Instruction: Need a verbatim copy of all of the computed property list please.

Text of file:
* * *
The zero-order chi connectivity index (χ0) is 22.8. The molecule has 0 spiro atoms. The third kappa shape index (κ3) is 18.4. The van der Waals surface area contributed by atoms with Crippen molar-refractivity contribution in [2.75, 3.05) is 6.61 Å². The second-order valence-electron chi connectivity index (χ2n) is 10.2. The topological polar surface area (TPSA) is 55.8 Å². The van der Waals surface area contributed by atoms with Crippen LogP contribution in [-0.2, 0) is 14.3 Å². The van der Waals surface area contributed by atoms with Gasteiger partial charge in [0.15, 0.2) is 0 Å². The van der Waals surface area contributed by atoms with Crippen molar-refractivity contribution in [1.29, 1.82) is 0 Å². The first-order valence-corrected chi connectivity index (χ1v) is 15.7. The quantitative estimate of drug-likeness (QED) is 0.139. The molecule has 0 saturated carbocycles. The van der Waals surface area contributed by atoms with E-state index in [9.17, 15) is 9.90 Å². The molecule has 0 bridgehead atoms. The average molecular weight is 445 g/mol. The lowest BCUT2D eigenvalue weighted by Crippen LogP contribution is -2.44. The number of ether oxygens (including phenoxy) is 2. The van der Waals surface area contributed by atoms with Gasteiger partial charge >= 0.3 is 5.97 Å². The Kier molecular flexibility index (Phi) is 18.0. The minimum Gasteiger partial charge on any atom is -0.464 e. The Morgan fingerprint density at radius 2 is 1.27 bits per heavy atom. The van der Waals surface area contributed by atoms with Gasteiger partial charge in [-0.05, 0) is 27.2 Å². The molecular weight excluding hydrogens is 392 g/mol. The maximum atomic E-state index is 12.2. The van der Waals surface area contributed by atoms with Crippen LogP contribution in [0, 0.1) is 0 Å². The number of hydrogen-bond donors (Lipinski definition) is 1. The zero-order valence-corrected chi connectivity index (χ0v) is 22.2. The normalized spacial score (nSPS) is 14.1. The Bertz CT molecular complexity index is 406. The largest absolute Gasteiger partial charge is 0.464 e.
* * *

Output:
The zero-order chi connectivity index (χ0) is 22.8. The molecule has 0 spiro atoms. The third kappa shape index (κ3) is 18.4. The van der Waals surface area contributed by atoms with Crippen molar-refractivity contribution in [2.75, 3.05) is 6.61 Å². The second-order valence-electron chi connectivity index (χ2n) is 10.2. The topological polar surface area (TPSA) is 55.8 Å². The van der Waals surface area contributed by atoms with Crippen LogP contribution in [-0.2, 0) is 14.3 Å². The van der Waals surface area contributed by atoms with Gasteiger partial charge in [0.15, 0.2) is 0 Å². The van der Waals surface area contributed by atoms with Crippen molar-refractivity contribution in [1.29, 1.82) is 0 Å². The first-order valence-corrected chi connectivity index (χ1v) is 15.7. The quantitative estimate of drug-likeness (QED) is 0.139. The molecule has 0 saturated carbocycles. The van der Waals surface area contributed by atoms with E-state index in [9.17, 15) is 9.90 Å². The molecule has 0 bridgehead atoms. The average molecular weight is 445 g/mol. The lowest BCUT2D eigenvalue weighted by Crippen LogP contribution is -2.44. The number of ether oxygens (including phenoxy) is 2. The van der Waals surface area contributed by atoms with Gasteiger partial charge >= 0.3 is 5.97 Å². The Kier molecular flexibility index (Phi) is 18.0. The minimum Gasteiger partial charge on any atom is -0.464 e. The Morgan fingerprint density at radius 2 is 1.27 bits per heavy atom. The van der Waals surface area contributed by atoms with Gasteiger partial charge in [-0.05, 0) is 27.2 Å². The molecular weight excluding hydrogens is 392 g/mol. The maximum atomic E-state index is 12.2. The van der Waals surface area contributed by atoms with Crippen LogP contribution in [0, 0.1) is 0 Å². The number of hydrogen-bond donors (Lipinski definition) is 1. The zero-order valence-corrected chi connectivity index (χ0v) is 22.2. The normalized spacial score (nSPS) is 14.1. The Bertz CT molecular complexity index is 406. The largest absolute Gasteiger partial charge is 0.464 e.